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Scenario Optimization

The key to this approach is to create a set of scenarios: if the problem for each scenario is a linear program, then the linear programs can be combined into one large problem. The smaller linear programs are linked by variables corresponding to decisions that occur before it is known which scenario is active.

One drawback of this approach is that the combined linear program can get very large if there are a lot of scenarios. For instance, suppose we think that demand for low and high machines is best modeled by a pair of random variables with a given correlation (say demand had correlation .5) that are uniformly distributed between 1000 and 3000. Then there are an infinite number of scenarios, which leads to a very large linear program!

Scenario based optimization can still be used in this situation, however. The key is to generate a finite number of possible outcomes and optimize the decisions over those possibilities. In this case we could generate 100 different low and high demand pairs, create the linear program as given in the previous section, and find the best decision relative to those scenarios. In general, as long as we generate ``enough'' scenarios, the resulting decision will be a pretty good one (though this clearly is an example of heuristic decision making).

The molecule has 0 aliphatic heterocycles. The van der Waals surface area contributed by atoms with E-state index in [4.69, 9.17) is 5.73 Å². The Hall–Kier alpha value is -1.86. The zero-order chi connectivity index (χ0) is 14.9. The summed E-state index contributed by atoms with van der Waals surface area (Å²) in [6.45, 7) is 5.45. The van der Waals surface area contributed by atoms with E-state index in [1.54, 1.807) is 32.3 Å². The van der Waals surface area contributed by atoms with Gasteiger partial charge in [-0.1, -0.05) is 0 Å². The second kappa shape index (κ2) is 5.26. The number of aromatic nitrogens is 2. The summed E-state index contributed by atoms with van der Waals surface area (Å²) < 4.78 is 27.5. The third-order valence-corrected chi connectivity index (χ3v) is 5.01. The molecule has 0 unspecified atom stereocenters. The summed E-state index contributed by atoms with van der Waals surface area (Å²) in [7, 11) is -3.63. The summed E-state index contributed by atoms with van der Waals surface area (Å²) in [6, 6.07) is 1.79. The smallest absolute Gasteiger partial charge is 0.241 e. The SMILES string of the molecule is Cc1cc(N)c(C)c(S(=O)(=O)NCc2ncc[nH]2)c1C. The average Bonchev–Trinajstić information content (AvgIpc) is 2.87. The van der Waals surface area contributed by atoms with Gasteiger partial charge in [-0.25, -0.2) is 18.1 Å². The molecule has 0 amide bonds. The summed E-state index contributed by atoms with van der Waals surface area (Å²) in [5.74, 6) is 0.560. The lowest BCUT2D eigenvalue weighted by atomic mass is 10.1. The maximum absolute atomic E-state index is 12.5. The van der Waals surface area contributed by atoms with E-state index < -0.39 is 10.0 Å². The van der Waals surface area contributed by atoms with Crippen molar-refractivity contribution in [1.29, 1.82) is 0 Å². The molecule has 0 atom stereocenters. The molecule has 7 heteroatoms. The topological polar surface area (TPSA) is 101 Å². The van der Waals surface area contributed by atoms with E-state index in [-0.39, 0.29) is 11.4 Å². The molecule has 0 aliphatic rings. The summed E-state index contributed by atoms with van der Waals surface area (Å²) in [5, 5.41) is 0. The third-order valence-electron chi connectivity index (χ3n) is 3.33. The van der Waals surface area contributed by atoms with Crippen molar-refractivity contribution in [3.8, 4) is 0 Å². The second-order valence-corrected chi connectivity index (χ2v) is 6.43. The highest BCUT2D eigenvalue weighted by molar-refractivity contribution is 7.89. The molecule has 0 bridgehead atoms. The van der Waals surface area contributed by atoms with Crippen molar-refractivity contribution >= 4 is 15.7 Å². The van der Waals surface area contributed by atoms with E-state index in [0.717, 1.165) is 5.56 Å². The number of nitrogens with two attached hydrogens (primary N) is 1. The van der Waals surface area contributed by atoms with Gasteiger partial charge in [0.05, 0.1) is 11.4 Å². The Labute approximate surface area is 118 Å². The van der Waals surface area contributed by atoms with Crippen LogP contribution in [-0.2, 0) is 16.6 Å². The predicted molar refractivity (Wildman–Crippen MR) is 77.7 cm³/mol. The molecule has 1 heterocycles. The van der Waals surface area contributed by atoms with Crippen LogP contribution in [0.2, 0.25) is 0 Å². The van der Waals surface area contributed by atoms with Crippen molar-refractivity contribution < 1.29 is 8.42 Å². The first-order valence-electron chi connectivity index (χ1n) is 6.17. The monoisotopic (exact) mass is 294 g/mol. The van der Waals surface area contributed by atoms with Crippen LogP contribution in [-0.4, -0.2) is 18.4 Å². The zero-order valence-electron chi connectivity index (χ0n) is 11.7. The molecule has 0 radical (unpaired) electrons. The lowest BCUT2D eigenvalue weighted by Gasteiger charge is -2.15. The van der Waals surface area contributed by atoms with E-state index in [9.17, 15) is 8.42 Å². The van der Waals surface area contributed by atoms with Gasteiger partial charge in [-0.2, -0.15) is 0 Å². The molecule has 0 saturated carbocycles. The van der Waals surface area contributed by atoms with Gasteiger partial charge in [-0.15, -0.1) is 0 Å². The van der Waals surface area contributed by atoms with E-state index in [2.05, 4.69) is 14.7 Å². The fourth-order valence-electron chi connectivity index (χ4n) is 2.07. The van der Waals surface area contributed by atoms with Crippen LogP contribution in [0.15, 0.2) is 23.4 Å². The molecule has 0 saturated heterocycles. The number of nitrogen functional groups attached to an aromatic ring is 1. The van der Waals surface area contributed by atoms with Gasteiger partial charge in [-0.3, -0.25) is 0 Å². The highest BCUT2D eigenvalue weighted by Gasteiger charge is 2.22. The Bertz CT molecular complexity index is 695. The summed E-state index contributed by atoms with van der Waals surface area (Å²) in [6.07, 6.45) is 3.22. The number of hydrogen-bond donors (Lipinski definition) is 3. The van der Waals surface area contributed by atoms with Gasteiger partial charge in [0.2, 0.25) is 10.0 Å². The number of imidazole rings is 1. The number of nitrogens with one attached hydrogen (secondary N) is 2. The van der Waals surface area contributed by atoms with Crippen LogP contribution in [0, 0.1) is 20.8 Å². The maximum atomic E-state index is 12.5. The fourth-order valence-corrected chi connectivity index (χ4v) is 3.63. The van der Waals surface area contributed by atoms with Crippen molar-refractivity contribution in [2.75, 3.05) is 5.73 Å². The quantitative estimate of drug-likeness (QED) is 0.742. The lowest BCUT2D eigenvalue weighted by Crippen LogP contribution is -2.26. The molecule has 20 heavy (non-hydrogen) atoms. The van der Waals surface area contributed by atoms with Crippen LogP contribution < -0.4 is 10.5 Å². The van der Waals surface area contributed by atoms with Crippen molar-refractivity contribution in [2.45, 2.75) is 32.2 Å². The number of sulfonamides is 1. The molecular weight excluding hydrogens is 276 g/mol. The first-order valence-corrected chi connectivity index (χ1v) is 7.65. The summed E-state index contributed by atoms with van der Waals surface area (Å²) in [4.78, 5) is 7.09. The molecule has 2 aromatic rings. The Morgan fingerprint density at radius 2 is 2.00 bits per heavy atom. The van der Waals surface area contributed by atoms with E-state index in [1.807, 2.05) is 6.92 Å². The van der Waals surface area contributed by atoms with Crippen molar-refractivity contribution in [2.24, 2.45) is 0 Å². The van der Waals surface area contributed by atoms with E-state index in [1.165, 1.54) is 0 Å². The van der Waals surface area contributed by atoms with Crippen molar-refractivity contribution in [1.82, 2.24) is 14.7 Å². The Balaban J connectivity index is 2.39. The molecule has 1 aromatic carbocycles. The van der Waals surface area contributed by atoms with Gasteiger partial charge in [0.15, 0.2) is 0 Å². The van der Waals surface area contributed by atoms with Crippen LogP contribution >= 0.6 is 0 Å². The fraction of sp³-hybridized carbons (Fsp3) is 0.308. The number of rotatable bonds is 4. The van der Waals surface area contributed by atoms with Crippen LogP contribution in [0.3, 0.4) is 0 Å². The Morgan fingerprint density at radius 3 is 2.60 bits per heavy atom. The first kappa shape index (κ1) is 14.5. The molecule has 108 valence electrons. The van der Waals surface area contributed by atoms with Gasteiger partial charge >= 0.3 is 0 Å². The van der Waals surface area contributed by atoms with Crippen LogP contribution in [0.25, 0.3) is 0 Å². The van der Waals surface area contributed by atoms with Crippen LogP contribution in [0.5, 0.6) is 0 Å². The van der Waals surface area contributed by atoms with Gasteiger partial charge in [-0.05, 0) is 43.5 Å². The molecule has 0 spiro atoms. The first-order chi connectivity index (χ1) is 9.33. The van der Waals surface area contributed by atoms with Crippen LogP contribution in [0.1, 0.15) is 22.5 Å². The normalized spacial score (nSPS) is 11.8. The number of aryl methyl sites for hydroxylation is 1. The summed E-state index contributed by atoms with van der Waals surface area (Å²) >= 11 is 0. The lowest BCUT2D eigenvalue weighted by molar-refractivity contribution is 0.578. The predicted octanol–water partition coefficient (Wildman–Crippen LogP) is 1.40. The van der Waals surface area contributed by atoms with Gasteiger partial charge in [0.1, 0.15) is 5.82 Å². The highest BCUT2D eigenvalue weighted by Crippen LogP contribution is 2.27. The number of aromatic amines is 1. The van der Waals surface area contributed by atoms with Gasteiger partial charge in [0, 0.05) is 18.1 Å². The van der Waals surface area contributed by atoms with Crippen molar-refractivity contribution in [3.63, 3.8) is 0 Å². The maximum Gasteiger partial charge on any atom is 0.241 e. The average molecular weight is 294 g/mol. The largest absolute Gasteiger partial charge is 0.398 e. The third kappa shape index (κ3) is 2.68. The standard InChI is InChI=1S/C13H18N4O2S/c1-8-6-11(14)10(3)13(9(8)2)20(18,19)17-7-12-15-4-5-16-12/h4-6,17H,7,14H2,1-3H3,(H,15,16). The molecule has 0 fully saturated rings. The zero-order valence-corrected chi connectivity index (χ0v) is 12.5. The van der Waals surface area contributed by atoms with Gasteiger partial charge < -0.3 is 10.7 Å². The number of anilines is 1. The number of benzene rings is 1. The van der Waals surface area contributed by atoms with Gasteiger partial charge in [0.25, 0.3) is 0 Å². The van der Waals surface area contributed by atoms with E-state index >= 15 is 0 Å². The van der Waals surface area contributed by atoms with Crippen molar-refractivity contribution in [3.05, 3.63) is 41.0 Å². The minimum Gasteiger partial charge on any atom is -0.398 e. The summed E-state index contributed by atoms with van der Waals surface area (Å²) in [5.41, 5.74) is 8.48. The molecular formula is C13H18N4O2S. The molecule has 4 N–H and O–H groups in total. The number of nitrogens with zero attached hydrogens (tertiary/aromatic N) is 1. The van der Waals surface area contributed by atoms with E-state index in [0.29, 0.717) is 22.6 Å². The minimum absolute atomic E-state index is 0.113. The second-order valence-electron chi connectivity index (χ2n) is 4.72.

Finally, the resulting linear program can be solved using techniques similar to our column generation techniques: while the linear program is very large, there are techniques available to make it easier to solve.

This approach is getting much more attention as financial portfolios are being created in this way, leading Wall Street to take intense interest in large scale linear programming and other aspects of computational mathematical programming.

Michael A. Trick
Wed Nov 20 11:42:00 EST 1996